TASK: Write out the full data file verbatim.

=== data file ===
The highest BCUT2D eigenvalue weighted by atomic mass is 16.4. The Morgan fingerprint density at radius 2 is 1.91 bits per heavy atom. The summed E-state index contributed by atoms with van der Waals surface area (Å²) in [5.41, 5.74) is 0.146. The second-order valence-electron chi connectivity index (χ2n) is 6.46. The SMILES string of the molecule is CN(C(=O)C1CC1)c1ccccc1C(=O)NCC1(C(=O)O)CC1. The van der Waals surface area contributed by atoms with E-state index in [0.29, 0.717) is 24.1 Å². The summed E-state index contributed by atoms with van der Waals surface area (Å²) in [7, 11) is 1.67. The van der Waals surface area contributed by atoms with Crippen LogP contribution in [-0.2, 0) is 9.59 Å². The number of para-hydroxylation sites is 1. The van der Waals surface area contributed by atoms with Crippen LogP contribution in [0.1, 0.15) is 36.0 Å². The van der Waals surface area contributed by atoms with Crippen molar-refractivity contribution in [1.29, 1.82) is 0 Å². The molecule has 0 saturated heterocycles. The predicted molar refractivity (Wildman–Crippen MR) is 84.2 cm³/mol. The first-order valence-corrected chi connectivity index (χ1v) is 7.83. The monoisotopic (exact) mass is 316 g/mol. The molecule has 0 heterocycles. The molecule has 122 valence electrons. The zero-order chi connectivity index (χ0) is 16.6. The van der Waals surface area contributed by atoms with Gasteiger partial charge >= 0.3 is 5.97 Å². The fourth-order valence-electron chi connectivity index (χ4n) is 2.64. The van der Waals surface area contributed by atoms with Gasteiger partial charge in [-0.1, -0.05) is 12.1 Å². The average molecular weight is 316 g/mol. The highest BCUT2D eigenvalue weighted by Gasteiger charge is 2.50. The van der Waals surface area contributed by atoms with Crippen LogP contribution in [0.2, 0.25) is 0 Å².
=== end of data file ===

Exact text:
The highest BCUT2D eigenvalue weighted by atomic mass is 16.4. The Morgan fingerprint density at radius 2 is 1.91 bits per heavy atom. The summed E-state index contributed by atoms with van der Waals surface area (Å²) in [5.41, 5.74) is 0.146. The second-order valence-electron chi connectivity index (χ2n) is 6.46. The SMILES string of the molecule is CN(C(=O)C1CC1)c1ccccc1C(=O)NCC1(C(=O)O)CC1. The van der Waals surface area contributed by atoms with E-state index in [0.29, 0.717) is 24.1 Å². The summed E-state index contributed by atoms with van der Waals surface area (Å²) in [7, 11) is 1.67. The van der Waals surface area contributed by atoms with Crippen LogP contribution in [-0.2, 0) is 9.59 Å². The number of para-hydroxylation sites is 1. The van der Waals surface area contributed by atoms with Crippen LogP contribution in [0.1, 0.15) is 36.0 Å². The van der Waals surface area contributed by atoms with Crippen molar-refractivity contribution in [1.29, 1.82) is 0 Å². The molecule has 0 saturated heterocycles. The predicted molar refractivity (Wildman–Crippen MR) is 84.2 cm³/mol. The first-order valence-corrected chi connectivity index (χ1v) is 7.83. The monoisotopic (exact) mass is 316 g/mol. The molecule has 0 heterocycles. The molecule has 122 valence electrons. The zero-order chi connectivity index (χ0) is 16.6. The van der Waals surface area contributed by atoms with Gasteiger partial charge >= 0.3 is 5.97 Å². The fourth-order valence-electron chi connectivity index (χ4n) is 2.64. The van der Waals surface area contributed by atoms with Gasteiger partial charge in [-0.1, -0.05) is 12.1 Å². The average molecular weight is 316 g/mol. The highest BCUT2D eigenvalue weighted by Gasteiger charge is 2.50. The van der Waals surface area contributed by atoms with Crippen LogP contribution in [0.2, 0.25) is 0 Å².